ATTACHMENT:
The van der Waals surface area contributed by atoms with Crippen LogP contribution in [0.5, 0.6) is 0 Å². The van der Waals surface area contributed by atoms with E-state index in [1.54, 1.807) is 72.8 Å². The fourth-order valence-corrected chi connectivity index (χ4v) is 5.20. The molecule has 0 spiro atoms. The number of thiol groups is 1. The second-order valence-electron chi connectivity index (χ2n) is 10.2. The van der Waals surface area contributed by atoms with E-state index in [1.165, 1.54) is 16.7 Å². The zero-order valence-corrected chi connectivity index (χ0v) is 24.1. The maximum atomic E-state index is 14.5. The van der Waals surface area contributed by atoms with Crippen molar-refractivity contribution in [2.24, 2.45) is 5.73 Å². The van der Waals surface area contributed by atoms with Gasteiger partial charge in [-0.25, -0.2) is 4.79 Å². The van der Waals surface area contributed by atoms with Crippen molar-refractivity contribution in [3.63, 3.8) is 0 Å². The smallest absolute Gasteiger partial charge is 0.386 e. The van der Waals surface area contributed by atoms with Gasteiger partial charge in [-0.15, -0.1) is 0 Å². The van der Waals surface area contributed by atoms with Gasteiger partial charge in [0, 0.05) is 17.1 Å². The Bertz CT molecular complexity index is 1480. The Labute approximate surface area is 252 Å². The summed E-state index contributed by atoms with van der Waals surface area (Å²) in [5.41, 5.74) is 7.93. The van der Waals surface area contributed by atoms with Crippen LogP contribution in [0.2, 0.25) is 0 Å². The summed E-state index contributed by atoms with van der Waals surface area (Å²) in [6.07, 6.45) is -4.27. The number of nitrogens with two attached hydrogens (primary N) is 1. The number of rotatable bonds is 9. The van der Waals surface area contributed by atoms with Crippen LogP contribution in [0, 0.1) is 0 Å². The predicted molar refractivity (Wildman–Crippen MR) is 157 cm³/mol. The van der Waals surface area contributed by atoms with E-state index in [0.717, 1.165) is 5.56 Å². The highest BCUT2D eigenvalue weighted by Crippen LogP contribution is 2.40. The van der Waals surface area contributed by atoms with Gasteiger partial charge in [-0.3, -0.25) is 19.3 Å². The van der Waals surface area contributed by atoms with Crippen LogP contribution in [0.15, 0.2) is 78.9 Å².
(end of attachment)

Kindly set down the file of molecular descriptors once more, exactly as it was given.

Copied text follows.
The van der Waals surface area contributed by atoms with Crippen LogP contribution in [0.5, 0.6) is 0 Å². The van der Waals surface area contributed by atoms with E-state index in [1.54, 1.807) is 72.8 Å². The fourth-order valence-corrected chi connectivity index (χ4v) is 5.20. The molecule has 0 spiro atoms. The number of thiol groups is 1. The second-order valence-electron chi connectivity index (χ2n) is 10.2. The van der Waals surface area contributed by atoms with E-state index in [1.165, 1.54) is 16.7 Å². The zero-order valence-corrected chi connectivity index (χ0v) is 24.1. The maximum atomic E-state index is 14.5. The van der Waals surface area contributed by atoms with Crippen molar-refractivity contribution in [2.24, 2.45) is 5.73 Å². The van der Waals surface area contributed by atoms with Gasteiger partial charge in [-0.25, -0.2) is 4.79 Å². The van der Waals surface area contributed by atoms with Crippen molar-refractivity contribution in [3.63, 3.8) is 0 Å². The smallest absolute Gasteiger partial charge is 0.386 e. The van der Waals surface area contributed by atoms with Gasteiger partial charge in [-0.15, -0.1) is 0 Å². The van der Waals surface area contributed by atoms with Gasteiger partial charge in [0, 0.05) is 17.1 Å². The Bertz CT molecular complexity index is 1480. The Labute approximate surface area is 252 Å². The summed E-state index contributed by atoms with van der Waals surface area (Å²) in [5.41, 5.74) is 7.93. The van der Waals surface area contributed by atoms with Crippen LogP contribution in [0.2, 0.25) is 0 Å². The summed E-state index contributed by atoms with van der Waals surface area (Å²) in [6.07, 6.45) is -4.27. The number of nitrogens with two attached hydrogens (primary N) is 1. The number of rotatable bonds is 9. The van der Waals surface area contributed by atoms with Crippen LogP contribution in [0, 0.1) is 0 Å². The predicted molar refractivity (Wildman–Crippen MR) is 157 cm³/mol. The van der Waals surface area contributed by atoms with E-state index in [0.717, 1.165) is 5.56 Å². The highest BCUT2D eigenvalue weighted by Crippen LogP contribution is 2.40. The van der Waals surface area contributed by atoms with Gasteiger partial charge in [-0.3, -0.25) is 19.3 Å². The van der Waals surface area contributed by atoms with Crippen LogP contribution in [0.15, 0.2) is 78.9 Å².